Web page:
Without good records it is simply impossible to determine the financial condition or profitability of your business. As a small business owner you should be familiar with, and recognise the importance of, proper record keeping requirements and cash-flow planning.
When setting up a company, regardless of the size, there are requirements under the Companies Act regarding the maintenance of books and records. As a business person it is important that you are aware of the legal requirements, and ensure that you are able to produce the required information.
Complete and accurate financial record keeping will be crucial to your business for the following reasons: -
What Good Records Tell You
The specific records your business will need depends on a number of factors, such as the type of enterprise, the company goals, and your management needs. Based on the relevant factors, your accountant can help you determine what records to keep and what information they should provide. Your accountant will also inform you if and when an annual audit is required.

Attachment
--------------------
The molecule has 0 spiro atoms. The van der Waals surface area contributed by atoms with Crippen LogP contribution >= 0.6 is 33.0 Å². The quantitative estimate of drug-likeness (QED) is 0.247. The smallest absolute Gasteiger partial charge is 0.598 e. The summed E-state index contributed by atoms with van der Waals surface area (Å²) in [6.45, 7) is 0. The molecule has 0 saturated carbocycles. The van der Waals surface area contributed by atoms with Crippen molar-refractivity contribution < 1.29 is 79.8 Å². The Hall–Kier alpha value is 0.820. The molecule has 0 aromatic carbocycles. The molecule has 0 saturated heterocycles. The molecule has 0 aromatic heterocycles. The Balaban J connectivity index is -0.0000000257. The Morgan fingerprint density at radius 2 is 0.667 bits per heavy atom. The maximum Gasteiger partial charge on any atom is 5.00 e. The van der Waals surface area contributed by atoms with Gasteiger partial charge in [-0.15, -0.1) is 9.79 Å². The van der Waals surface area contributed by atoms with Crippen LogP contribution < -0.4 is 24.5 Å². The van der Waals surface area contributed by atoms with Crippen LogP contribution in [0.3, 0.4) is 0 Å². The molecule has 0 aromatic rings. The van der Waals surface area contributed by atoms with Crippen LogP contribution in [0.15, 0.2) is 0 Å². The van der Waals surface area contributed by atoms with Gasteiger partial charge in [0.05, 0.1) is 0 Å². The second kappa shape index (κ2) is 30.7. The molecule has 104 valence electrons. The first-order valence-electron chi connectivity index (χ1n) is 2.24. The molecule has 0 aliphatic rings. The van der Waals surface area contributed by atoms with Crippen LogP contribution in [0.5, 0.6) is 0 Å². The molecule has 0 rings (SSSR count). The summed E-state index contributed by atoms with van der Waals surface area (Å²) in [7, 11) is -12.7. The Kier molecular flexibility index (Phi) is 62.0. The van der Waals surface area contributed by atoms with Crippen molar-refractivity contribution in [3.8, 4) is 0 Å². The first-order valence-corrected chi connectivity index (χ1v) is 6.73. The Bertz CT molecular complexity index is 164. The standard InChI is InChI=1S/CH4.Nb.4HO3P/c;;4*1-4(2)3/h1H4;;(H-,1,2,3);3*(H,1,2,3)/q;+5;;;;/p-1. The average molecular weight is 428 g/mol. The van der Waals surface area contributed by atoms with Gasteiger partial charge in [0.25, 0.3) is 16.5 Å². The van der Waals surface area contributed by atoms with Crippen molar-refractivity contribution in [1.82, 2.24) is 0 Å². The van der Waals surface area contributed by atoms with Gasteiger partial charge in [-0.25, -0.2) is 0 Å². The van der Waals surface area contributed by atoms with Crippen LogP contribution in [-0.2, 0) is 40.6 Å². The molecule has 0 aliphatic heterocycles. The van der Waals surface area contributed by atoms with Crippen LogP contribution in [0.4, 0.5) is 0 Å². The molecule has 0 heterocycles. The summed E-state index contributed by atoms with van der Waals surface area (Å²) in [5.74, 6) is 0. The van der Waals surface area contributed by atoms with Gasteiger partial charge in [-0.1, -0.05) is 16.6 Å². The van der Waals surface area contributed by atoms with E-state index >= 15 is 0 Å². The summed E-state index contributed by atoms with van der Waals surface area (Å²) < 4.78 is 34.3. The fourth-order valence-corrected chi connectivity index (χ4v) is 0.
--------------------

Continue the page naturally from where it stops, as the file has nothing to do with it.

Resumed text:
Basic Record Keeping Systems
Your record keeping system, whether on paper or on a computer, should be simple to use, easy to understand, reliable, accurate, consistent, and designed to provide information on a timely basis. The following are a list of basic requirements for any accounting system: -
All the above records must be kept for seven years under Company law and be available for inspection by the revenue commissioners.
Computer or Manual Systems
The difference between keeping manual records and using accounting software is information management. Data should be entered into the accounts package only once; it should then emerge in the form of Profit and Loss Accounts, Balance Sheets, and VAT Returns etc.
Among the advantages of manual accounting is the independence from machines; the disadvantages include: reduced speed, increased effort of accountants, relatively slower internal control reporting, and the repetitive nature of the work.
The main advantages of computerised accounting include high speed and flexibility of reporting, reliability, no routine work, increased accuracy, internal control system of increased productivity, and easy back-up and restoration of records. The disadvantages include: relatively high costs of introducing and using the system, special training for personnel, increased personnel costs, and a dependence on machines.
To be competitive you will have to prepare for all future events and market changes. This preparation is carried out through cash flow planning. Failure to properly plan cash flow is one of the leading causes for small buisness failures. Cash flow analysis should show whether your daily operation generates enough cash to meet your obligations, and how your major outflows of cash to pay your obligations relate to major inflows of cash from sales.